There’s a lot to consider when shopping for a mortgage that’s right for you. We can help you focus on your best interests, developing a mortgage with the terms and flexibility that meet your needs. Talk to us first — you’ll be happy that you did.

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A short dictionary of mortgage terms

Amortization: Total number of years needed to repay the mortgage loan. (Typically between 15 and 25 years.)

Convertible: Fixed-term mortgages (typically six- or 12-month terms) that you can convert to longer terms without paying a penalty.

Variable: A mortgage rate that fluctuates with the financial institution's lending rates. Variable rate mortgages are reviewed annually to ensure payments are sufficient to pay off the mortgage in the remaining amortization period.

Fixed: An interest rate that’s locked in for the term of the mortgage (usually six months to seven years).

Open: A mortgage on which you can pre-pay any amount without penalty.

Closed: A mortgage with limited prepayment options, beyond which a financial penalty is charged (often 90 days’ interest).

Penalties: Usually charged when payments to a closed mortgage exceed the amount allowed in the mortgage agreement.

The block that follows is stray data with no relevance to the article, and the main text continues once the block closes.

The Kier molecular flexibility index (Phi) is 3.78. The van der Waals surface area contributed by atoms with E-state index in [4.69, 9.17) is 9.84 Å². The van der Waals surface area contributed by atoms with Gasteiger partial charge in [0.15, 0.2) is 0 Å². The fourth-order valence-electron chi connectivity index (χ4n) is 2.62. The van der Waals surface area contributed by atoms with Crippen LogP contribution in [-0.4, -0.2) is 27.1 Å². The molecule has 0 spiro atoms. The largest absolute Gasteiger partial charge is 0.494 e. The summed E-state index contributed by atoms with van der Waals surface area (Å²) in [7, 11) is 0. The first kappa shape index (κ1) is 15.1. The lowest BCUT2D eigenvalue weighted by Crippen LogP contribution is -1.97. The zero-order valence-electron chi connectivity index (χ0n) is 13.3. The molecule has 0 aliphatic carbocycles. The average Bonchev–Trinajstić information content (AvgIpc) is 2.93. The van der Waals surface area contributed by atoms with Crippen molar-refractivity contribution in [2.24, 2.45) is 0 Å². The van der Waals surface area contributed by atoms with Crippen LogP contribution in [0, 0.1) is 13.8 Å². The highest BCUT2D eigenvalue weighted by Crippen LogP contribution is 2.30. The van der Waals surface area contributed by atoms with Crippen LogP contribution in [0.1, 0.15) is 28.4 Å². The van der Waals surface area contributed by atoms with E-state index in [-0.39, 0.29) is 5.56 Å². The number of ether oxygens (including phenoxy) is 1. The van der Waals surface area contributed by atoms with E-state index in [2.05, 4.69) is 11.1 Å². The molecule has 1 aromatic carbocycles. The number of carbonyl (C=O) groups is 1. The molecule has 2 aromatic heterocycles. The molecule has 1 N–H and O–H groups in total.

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Fixed-rate or variable: Which works best for you?

We can help you make an informed decision.

If you’re in the market for a mortgage, you may be wondering whether a variable- or fixed-rate mortgage is right for you.

With a fixed-rate mortgage, the interest rate is set for a pre-determined term. The benefit of this type of mortgage is the peace of mind it provides, since you know what you’ll be paying for the term you’ve selected.

Variable-rate mortgages feature payments that are fixed for a specific term, although interest rates may fluctuate from month to month based on market conditions. If interest rates go down, more of your monthly payment goes toward reducing the principal; if rates go up, a larger portion of your payment goes toward covering the interest.

If you’re comfortable with the possibility of interest rates edging upward, you may want to consider a variable-rate mortgage,
particularly because variable-rate mortgages feature lower interest rates. Variable-rate mortgages also offer the advantage of prepayment at any time without penalty.

If you’re not comfortable with the idea of rising interest rates, you may want to opt for a fixed-rate mortgage, which will mean that you’ll pay a slightly higher rate, but you won’t have to worry about it changing over the term.

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Recent phishing scams underscore the importance of remaining vigilant

You can never be too safe when it comes to combating phishing scams.
Learn how to protect yourself.

Email phishing scams are nothing new; fraudsters have been trying to trick unsuspecting victims into clicking on links that install malware on their computers for years now.

However, the volume of phishing attacks continues to increase year after year. In fact, the Anti-Phishing Working Group (APWG), a global anti-cybercrime organization, recently reported more than 1.2 million different phishing attacks in 2016 alone. That’s up 65% from 2015.